STATES CHRONICLE – Many infants have experienced eye burns caused by laundry detergent pods. A newly developed study in the US proved that there exists an increase in the number of kids who suffered eye burns triggered by detergent pods. Back in 2012, there were reported only 12 incidents in which 3-4-year-old children suffered eye burns.
Nevertheless, in 2015, the number of injured infants raised to a massive 480 cases, representing a quarter of the total number of chemical eye injury accidents which occurred during that year. In the United States, between 2010 and 2015 there were registered approximately 1,200 eyes burn damages for kids with ages between 3 and four years old.
The new study developed by researchers from John Hopkins University proved that this increase in the number of eye burns was linked to the popularity of detergent pads rich in caustic chemicals. This type of accidents usually happens when these products are at children’s service. Parents may accidently leave these chemical products near their children, and they will tend to squeeze the liquid content, unfortunately reaching into their eyes.
They may also play with this laundry detergent pods which may be leaking, and without being aware of it, infants may then rub their eyes, causing a burn. Previously, doctors in the United Kingdom have warned parents regarding dishwasher and laundry detergent tablets which kids may take them as sweets. Parents need to pay attention to the places they chose to store all these cleaning chemical products which can put their children in danger.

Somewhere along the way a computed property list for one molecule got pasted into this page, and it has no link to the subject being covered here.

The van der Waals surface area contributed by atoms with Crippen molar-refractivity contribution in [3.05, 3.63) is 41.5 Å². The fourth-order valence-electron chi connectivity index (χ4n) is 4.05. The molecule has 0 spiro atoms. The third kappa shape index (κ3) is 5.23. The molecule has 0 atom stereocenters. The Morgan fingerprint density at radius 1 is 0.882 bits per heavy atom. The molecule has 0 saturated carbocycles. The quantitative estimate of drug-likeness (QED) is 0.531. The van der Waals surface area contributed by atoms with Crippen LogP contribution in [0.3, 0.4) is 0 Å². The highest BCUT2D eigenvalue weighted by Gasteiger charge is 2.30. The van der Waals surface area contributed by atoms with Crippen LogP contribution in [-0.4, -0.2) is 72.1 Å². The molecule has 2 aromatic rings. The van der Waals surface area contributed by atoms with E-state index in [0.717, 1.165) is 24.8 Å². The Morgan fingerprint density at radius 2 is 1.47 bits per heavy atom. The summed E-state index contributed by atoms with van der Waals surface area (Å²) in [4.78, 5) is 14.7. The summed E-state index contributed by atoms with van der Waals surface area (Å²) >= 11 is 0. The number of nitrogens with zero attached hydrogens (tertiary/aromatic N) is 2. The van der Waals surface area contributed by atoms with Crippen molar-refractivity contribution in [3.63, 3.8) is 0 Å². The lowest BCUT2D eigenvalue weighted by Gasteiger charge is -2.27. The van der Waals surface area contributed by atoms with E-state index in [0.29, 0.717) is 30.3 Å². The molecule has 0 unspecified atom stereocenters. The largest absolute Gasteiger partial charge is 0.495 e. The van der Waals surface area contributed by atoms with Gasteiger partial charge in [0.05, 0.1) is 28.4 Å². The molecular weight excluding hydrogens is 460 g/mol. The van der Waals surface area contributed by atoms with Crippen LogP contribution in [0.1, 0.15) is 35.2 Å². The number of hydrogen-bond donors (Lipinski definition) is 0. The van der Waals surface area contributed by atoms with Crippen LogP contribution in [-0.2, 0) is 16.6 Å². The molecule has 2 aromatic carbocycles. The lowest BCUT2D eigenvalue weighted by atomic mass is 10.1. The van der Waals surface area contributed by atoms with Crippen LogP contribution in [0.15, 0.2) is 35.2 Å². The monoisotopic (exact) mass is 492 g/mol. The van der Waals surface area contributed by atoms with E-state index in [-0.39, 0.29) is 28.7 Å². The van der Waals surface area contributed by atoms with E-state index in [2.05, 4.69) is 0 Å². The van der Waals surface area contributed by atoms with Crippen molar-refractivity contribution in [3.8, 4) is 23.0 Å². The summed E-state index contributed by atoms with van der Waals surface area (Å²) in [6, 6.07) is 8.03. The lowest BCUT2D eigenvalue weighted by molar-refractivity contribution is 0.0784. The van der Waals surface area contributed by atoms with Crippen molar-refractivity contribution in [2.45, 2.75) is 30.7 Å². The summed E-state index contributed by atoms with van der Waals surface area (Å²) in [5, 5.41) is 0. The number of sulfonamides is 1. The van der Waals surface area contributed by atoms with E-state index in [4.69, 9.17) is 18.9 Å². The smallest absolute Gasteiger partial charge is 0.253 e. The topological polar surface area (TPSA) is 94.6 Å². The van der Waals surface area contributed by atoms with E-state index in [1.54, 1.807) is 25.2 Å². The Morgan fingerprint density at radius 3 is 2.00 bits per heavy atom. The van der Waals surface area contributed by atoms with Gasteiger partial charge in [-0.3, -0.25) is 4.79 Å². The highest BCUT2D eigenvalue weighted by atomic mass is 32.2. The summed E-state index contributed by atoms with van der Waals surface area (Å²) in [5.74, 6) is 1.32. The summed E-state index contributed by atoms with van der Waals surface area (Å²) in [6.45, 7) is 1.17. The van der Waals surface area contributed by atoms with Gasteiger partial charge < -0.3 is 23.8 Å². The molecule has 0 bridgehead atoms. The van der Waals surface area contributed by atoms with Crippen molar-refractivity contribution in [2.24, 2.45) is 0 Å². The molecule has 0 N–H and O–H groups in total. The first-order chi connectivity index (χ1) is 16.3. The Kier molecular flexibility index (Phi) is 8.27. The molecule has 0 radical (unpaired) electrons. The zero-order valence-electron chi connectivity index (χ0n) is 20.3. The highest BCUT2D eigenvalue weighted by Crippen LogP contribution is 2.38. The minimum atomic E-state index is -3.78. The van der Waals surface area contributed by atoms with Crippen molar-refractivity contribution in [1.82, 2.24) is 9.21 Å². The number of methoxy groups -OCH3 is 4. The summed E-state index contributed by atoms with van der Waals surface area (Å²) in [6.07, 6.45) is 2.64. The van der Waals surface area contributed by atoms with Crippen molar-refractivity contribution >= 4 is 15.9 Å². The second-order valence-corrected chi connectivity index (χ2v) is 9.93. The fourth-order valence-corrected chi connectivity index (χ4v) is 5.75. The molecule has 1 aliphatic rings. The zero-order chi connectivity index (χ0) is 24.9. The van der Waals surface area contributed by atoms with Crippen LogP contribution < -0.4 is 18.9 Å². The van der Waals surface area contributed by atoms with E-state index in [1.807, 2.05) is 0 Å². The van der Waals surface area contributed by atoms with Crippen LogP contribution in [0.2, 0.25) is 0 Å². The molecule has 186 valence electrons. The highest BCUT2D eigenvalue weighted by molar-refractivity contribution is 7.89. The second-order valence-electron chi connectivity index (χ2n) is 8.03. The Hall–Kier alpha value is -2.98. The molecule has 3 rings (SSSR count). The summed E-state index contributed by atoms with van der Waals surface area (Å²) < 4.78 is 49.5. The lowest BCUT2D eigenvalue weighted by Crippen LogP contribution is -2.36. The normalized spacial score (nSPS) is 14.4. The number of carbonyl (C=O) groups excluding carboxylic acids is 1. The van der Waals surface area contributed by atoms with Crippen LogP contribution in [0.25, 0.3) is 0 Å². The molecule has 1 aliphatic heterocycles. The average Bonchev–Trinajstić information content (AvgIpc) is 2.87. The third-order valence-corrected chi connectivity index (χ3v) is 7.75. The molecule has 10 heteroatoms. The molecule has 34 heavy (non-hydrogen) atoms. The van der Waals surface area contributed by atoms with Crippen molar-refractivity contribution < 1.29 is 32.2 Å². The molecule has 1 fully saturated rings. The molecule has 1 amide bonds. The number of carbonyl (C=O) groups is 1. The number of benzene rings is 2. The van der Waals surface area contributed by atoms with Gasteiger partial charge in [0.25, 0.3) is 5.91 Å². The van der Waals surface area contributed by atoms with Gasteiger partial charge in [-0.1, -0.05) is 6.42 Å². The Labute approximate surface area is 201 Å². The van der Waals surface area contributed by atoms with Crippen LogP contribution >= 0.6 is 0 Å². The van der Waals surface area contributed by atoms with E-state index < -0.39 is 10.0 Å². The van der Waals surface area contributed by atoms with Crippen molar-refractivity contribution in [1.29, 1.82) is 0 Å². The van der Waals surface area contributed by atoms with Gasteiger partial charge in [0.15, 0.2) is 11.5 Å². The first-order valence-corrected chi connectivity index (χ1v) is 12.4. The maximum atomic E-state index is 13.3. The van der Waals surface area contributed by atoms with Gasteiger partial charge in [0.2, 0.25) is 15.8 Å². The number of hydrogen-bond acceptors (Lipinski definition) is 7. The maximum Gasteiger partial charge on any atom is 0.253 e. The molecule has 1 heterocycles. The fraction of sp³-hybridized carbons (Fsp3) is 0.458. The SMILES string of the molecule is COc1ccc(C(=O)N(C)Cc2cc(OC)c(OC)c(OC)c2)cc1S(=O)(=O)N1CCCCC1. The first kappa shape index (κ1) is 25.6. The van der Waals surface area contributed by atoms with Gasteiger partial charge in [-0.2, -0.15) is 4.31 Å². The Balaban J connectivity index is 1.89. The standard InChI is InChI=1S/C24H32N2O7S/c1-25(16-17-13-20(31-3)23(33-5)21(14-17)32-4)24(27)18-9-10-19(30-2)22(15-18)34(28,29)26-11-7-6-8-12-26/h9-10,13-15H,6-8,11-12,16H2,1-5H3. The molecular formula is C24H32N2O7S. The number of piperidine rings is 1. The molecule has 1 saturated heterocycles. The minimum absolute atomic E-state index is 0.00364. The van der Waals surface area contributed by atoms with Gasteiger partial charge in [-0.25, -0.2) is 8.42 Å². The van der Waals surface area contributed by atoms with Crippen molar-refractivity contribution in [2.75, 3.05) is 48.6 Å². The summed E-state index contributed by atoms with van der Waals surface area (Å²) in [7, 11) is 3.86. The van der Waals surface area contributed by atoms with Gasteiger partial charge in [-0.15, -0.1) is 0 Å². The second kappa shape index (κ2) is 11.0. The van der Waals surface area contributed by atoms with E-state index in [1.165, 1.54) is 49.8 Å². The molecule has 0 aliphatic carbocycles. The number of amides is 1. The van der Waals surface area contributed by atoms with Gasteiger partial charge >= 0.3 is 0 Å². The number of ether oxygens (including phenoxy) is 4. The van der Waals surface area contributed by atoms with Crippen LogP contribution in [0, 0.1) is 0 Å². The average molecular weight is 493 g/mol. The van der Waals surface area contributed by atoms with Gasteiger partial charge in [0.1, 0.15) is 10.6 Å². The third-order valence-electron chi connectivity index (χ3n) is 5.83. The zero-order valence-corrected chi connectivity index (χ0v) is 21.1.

It doesn’t matter if your child just turned five and you no longer see it as a small baby. You still need to keep all your drawers and cabinets baby-proofed for the safety of your children. Specialists estimated that infants under the age of five indicated the highest risk for such accidents to happen. Sterling Haring, a researcher who took part in the development of the study, explains that the number of pre-school-aged kids who experience such detergent-caused burns is currently increasing.
Most injuries were registered in children under the age of five, where most accidents happened exclusively at home. If storage seems to be a problem, Haring has a solution. The scientist advises parents to redesign the boxes of these chemical substances, making it look less attractive for their children if they discover them.
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